[3]Defendant next argues that the trial court erred in admitting into evidence a videotape seized by Detective Grant, and his accompanying testimony regarding the content of the video. Defendant argues (1) that the State failed to lay a proper foundation for admission of the videotape because no voir dire was conducted prior to its admission, and (2) that Detective Grant's characterization of the videotape as “pornographic” was inadmissible.
    The videotape was a pornographic video entitled “With Love, Loni.” Joannie identified the videotape at trial as the same videotape that defendant played for her and Jeannie. Joannie stated twice, without objection, that the videotape was a “porno movie.” The videotape was admitted into evidence following the direct testimony of Detective Grant. Detective Grant identified the videotape inside the cassette case as the same videotape he recovered from defendant's bedroom pursuant to a search warrant. The videotape exhibited the title “With Love, Loni.” Detective Grant further testified that he viewed the videotape, that it was “pornographic” in nature, and that it depicted “various sex acts between males and females.”
    Rule 901 provides that “'[t]he requirement of authentication or identification as a condition precedent to admissibility is satisfied by evidence sufficient to support a finding that the matter in question is what its proponent claims.'” State v. Redd, 144 N.C. App. 248, 252, 549 S.E.2d 875, 878-79 (2001) (quoting N.C.R. Evid. 901(a) (1999)). “Upon a proper foundation,videotapes, like photographs, are admissible at trial for either illustrative or substantive purposes.” State v. Mason, 144 N.C. App. 20, 24, 550 S.E.2d 10, 14 (2001).
    Moreover, the requirements for admission here differ from the requirements of laying a foundation for a videotape that actually depicts the actions of the victim or the defendant. See, e.g., State v. Mewborn, 131 N.C. App. 495, 498, 507 S.E.2d 906, 909 (1998). Rather, the videotape in this case is “real” evidence, or an object “'offered as having played an actual, direct role in the incident giving rise to the trial.'” State v. Bryant, 50 N.C. App. 139, 141, 272 S.E.2d 916, 918 (1980) (quoting State v. Harbison, 293 N.C. 474, 483, 238 S.E.2d 449, 454 (1977)). “When real evidence is properly identified, it is, in general, freely admissible.” Id. at 140-41, 272 S.E.2d at 918 (citations omitted). It must simply “'be identified as the same object involved in the incident in order to be admissible'” and as not having undergone any material change. Id. at 141, 272 S.E.2d at 918 (citation omitted). Authentification of real evidence “'can be done only by calling a witness, presenting the exhibit to him and asking him if he recognizes it and, if so, what it is.'” Id. (quoting 1 Stansbury's North Carolina Evidence § 26 (Brandis rev. 1973)). Moreover, “[a]s there are no specific rules for determining whether an object has been sufficiently identified, the trial judge possesses, and must exercise, sound discretion.” Id.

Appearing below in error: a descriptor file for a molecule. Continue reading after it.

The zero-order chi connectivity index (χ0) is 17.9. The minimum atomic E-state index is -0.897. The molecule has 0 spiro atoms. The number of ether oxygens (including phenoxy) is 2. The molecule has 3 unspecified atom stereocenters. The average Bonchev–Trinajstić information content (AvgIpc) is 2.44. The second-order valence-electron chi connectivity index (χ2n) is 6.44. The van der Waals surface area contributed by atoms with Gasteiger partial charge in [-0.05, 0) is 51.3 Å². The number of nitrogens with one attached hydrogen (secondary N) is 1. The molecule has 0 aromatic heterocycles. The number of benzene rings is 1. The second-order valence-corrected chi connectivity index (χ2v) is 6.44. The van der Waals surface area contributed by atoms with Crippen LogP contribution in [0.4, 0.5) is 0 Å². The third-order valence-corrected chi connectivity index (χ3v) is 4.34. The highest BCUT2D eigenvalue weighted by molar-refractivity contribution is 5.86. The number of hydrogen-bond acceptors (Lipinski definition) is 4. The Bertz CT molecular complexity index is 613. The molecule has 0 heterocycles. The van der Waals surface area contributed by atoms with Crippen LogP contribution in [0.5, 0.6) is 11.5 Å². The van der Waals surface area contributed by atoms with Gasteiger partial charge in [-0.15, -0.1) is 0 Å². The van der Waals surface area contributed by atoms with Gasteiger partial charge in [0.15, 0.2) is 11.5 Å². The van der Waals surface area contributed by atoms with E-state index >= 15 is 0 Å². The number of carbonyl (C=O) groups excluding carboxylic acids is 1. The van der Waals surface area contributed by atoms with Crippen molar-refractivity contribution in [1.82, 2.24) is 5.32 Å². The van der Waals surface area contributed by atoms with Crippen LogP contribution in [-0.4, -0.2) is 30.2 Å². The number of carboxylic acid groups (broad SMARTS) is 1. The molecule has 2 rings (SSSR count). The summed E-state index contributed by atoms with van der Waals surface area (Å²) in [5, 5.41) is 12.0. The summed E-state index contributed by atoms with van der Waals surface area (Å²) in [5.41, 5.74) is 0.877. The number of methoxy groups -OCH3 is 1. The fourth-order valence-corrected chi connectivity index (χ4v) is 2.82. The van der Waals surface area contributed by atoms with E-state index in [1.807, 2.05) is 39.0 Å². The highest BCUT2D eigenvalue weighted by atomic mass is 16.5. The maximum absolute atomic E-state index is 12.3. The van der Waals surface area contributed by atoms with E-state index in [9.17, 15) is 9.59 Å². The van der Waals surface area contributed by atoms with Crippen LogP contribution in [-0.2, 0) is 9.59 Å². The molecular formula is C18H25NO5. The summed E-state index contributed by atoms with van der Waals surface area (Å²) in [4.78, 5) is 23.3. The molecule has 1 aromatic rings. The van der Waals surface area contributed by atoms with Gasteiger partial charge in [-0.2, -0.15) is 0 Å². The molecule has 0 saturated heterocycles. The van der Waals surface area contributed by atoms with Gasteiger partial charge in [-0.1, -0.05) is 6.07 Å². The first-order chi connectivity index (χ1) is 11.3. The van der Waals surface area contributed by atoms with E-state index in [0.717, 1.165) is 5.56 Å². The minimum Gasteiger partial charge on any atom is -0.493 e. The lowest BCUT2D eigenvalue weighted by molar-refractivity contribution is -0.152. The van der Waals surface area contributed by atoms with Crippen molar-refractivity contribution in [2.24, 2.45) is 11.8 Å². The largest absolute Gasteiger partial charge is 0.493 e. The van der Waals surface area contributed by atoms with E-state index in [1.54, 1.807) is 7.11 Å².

Defendant's assertion that the trial court was required toconduct voir dire prior to admitting the vi deotape is erroneous. Detective Grant's testimony, establishing that the videotape was the same videotape recovered from defendant's bedroom, laid the proper foundation for its admission. See State v. Rael, 321 N.C. 528, 533-34, 364 S.E.2d 125, 128-29 (1988) (detective's testimony that “'playboy playmate workout'” videotape seized from defendant's home was same videotape being presented as State's exhibit sufficient to admit videotape to corroborate victim's testimony that defendant showed him videotape of people not wearing clothes).
    We also reject defendant's argument that the videotape was not properly introduced because both Joannie and Detective Grant only “identified a video case” and not the actual contents of the videotape. In the same argument, however, defendant states that there is no “indication in the record that the video was shown to the jury in whole or in part.” Taking defendant's statement as true, the jury only viewed the “video case,” and therefore Joannie's identification of the video as the one defendant played for her, and Detective Grant's identification of the video as the one seized from defendant's trailer was sufficient for its admission.
    Defendant also argues that Detective Grant's testimony regarding the contents of the videotape violated the “best evidence rule.” “Rule 1002 of the North Carolina Rules of Evidence, commonly known as the 'best evidence rule,' provides that, '[t]o prove the content of a writing, recording, or photograph, the original writing, recording, or photograph is required, except as otherwise provided in these rules or by statute.'” State v. York,347 N.C. 79, 91, 489 S.E.2d 380, 387 (1997) (quoting N.C. Gen. Stat. § 8C-1, Rule 1002 (1992)).